• Later, it's revealed he has to "lie" by manipulating the flower to have another petal. He is able to catch her, and the text box explains that while it may be a lie that someone loves her, "it may not be a lie forever". He later abandons her in the children's library for 6 months.
    • He's eventually able to catch Care A. However, the process involves bursting into her bedroom window in the middle of the night and running away, which is disturbingly similar to a kidnapping.
  • Wall Bonking: Marvin does this in episode 8 before glitching out of bounds
  • Wall of Text: Toneth's description has 2 of these that go off the text box. One of them is about someone wanting to put down a dog after it's been hit by a car, and the other is a repeat of the word 'toneth' 17 times before ending with 'the end' and 'it's yucky outside'.
  • Weirdness Censor: In episode 6, a four hour long cutscene occurs, involving a long, creepy message from Marvin and the Windmill changing directions. Paul, reviewing the footage, only seems to notice the windmill.
  • Wham Line: Petscop 12 seems to hint the player is Tiara, and/or the presence of someone other than Paul playing the demo.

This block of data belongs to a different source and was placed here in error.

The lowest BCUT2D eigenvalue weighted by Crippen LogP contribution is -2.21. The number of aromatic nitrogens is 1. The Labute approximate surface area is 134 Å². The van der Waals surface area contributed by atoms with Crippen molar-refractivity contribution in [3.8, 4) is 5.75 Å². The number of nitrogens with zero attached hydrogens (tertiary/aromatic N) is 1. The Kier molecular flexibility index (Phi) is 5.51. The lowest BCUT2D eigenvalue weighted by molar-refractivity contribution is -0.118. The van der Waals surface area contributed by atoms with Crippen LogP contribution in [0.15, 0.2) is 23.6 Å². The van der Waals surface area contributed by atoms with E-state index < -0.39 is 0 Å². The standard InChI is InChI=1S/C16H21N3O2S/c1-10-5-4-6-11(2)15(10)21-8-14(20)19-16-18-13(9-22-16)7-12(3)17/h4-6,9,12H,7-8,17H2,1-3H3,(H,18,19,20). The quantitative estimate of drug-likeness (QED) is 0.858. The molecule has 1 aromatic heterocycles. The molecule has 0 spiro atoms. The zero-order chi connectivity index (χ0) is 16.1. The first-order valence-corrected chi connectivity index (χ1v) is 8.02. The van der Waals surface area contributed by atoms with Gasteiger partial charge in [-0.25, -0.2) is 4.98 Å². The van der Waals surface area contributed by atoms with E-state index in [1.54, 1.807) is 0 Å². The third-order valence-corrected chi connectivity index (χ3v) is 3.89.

Note Writer: I'm calling you Belle because that's who you are. You might be confused as to what happened. I was overeager before, and started calling you Tiara prematurely.
    • Paul's first spoken lines in Petscop 11 reveal that he's quite possibly connected to the game and its creation.
    Paul: ...When I found my room...I was shocked at first, but it made sense. Especially considering where I found the game in the first place...that it'd be tied in some way to me through you.
    • Also in Petscop 11, the line "I met him at a birthday party once." That is, Paul had met Rainer well before his playthrough of Petscop.
    • In Petscop 13, we get the reveal that Roneth is Toneth's baby half brother. We also get the even more shocking reveal that Toneth was hit by a car in one of the most chilling lines in the series during Roneth's description.
    Roneth's description: Because he's younger, he gets to learn from all of Toneth's mistakes. That's why he always looks both ways.
  • Windmill Scenery: One of the main mysteries is an example of this trope. It keeps disappearing, it rotates the opposite way multiple times, and it's an integral plot point. Apparently even mentioning the location is enough to get censored.